For additional creative control, you can adjust the Tint slider. Moving it down/left adds a greenish cast, while up/right imparts a magenta/purple tone. Exercise caution, as the Tint slider can have a swift and pronounced impact.

 

Creative WB In-Camera

When it comes to setting white balance, using the in-camera settings is interesting. It’s beneficial to see your creative vision during photography, not just in post-production. For that, you can use the Kelvin WB setting, which offers precise manual control, similar to the “M mode” of color temperature. Easily warm up or cool off your images with intuitive adjustments, providing creative flexibility on every occasion.

Auto WB vs. WB Tools Vs. Creative WB

Some experts recommend leaving the camera in automatic white balance (AWB) mode, while others suggest advanced tools such as a white balance meter, opaque filter or gray card for “perfect” customized color measurement. These are interesting options if you want to achieve a neutral, consistent white balance for every image captured.

Unfortunately, both of these suggestions have their limitations if you want to explore different color tones. Memorizing different presets, such as daylight, cloudy, shaded, or incandescent, fluorescent, tungsten, is also a time-consuming effort.

Choose “K” WB on your camera, starting at 5000 K for daylight. The range extends down to 3000 K for indoor lighting and up to 7000 K for cloudy or shady conditions.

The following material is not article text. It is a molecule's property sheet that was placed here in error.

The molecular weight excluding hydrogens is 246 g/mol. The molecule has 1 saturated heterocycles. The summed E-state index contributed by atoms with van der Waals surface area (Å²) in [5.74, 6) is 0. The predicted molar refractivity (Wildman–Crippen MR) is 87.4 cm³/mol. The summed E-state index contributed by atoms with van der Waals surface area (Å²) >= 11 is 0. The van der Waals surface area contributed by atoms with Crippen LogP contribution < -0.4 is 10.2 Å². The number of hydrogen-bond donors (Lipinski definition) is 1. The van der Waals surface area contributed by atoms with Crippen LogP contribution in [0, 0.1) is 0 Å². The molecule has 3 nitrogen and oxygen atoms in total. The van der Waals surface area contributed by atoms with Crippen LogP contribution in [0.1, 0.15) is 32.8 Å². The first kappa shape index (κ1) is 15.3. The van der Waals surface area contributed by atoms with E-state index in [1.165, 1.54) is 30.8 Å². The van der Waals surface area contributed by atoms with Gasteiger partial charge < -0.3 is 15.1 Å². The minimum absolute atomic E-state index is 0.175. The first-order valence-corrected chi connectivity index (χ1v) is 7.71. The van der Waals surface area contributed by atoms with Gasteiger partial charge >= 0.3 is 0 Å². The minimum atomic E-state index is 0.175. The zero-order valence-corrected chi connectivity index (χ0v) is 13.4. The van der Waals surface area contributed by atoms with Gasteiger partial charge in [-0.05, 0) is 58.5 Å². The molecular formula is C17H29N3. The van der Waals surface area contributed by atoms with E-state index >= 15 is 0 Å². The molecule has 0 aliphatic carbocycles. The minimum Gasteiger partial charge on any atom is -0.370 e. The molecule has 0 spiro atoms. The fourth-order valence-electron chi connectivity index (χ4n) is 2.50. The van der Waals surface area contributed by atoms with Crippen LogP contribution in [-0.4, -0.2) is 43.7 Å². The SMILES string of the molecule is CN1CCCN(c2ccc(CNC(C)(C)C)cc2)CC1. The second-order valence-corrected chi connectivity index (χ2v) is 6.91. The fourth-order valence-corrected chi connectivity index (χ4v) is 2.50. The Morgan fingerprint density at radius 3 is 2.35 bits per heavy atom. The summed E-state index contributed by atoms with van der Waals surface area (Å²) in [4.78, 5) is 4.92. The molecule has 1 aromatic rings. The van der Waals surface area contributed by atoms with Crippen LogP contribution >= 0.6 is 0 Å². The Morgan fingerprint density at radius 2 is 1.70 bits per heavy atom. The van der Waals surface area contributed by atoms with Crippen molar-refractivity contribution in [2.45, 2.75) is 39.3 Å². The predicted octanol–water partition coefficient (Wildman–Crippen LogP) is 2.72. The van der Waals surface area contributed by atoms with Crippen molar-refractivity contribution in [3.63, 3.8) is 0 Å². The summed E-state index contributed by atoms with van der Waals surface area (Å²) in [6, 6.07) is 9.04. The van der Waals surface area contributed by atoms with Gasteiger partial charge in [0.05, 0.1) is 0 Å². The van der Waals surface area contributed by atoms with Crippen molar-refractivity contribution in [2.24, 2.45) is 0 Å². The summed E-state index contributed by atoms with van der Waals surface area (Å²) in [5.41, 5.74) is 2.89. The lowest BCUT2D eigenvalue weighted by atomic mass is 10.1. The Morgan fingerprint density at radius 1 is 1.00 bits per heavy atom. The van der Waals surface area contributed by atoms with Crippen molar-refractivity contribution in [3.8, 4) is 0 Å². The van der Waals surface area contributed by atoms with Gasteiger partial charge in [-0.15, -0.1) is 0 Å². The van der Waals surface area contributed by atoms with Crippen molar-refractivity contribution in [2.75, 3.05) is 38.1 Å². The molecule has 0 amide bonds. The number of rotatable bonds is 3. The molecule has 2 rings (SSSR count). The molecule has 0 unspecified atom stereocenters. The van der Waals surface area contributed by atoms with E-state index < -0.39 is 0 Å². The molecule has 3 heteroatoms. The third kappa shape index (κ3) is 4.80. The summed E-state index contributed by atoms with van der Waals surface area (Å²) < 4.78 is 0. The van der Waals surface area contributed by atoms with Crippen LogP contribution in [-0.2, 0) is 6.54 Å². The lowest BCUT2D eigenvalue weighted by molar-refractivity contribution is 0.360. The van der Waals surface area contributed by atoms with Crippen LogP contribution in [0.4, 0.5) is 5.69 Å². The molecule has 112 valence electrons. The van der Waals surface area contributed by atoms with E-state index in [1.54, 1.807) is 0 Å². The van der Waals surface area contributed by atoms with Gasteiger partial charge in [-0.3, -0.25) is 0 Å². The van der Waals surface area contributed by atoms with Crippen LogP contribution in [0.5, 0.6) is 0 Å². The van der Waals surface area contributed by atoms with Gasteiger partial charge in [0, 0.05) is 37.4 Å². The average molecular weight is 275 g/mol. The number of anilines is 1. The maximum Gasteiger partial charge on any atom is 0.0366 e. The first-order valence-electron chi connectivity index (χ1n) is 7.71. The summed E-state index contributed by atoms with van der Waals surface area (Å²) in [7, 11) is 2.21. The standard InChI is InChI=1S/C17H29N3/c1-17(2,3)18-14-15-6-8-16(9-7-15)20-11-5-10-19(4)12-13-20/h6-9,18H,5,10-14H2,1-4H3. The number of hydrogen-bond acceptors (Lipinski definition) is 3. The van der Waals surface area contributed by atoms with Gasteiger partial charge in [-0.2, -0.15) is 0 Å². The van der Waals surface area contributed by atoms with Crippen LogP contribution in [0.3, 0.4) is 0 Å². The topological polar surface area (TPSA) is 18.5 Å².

If you take a picture during the blue hour, the period just before sunrise and after sunset when the sky adopts a deep blue hue, your WB setting must exceed 15,000K to achieve overall balance. This allows warming up the colors and giving a warmer look to the image. However, if you want to opt for a colder, bluer ambiance, you can set the WB to 6700K, evoking cold, nighttime vibes and offering a different creative direction.

Experiment with going warmer or cooler by approximately 500K or 1000K and observe the results. For instance, if capturing a daylight scene that you want to appear warmer, try setting it to 6000K.

Tips for creative white balance photography
Tips for creative white balance photography
Warm WB vs Cool WB, photography ideas and inspiration.

Warm WB : Photography ideas

If you capture a sunset image, the recommended setting would be around 5000K (daylight WB), and for complete neutrality, you would need to go down to about 4000K. However, thinking creatively, it wouldn’t make much sense. To enhance the warm tones already present, you can opt for 5800K.

When capturing an image shortly after sunrise, consider adjusting the WB to approximately 6000K, deviating from the conventional 5000K. This choice aims to elevate the viewer’s experience, allowing them to truly sense the atmosphere as if they were present, witnessing the scene firsthand.

Cool WB : Photography ideas

If you capture a scene illuminated with very blue light, adjusting the WB to 7000K conveys the ambiance one might have experienced in real life. Setting the WB to 50,000K balances the image, creating a relatively neutral WB that isn’t an accurate representation of the actual scene.

What can we conclude?

We hope that the idea of creative white balance photography is now clear and easy to understand. Whether in the field, utilizing Kelvin WB, or during raw conversion, the technical aspect is relatively simple. Adjust your WB up or down until you achieve neutrality, and then explore the artistic process by pushing it towards warmer or cooler tones.

Use these tips on white balance in photography to experiment, embrace the new and not feel obliged to adhere strictly to the rules, striving to make every image look neutral and “right”. The real correctness is defined by your individual artistic vision.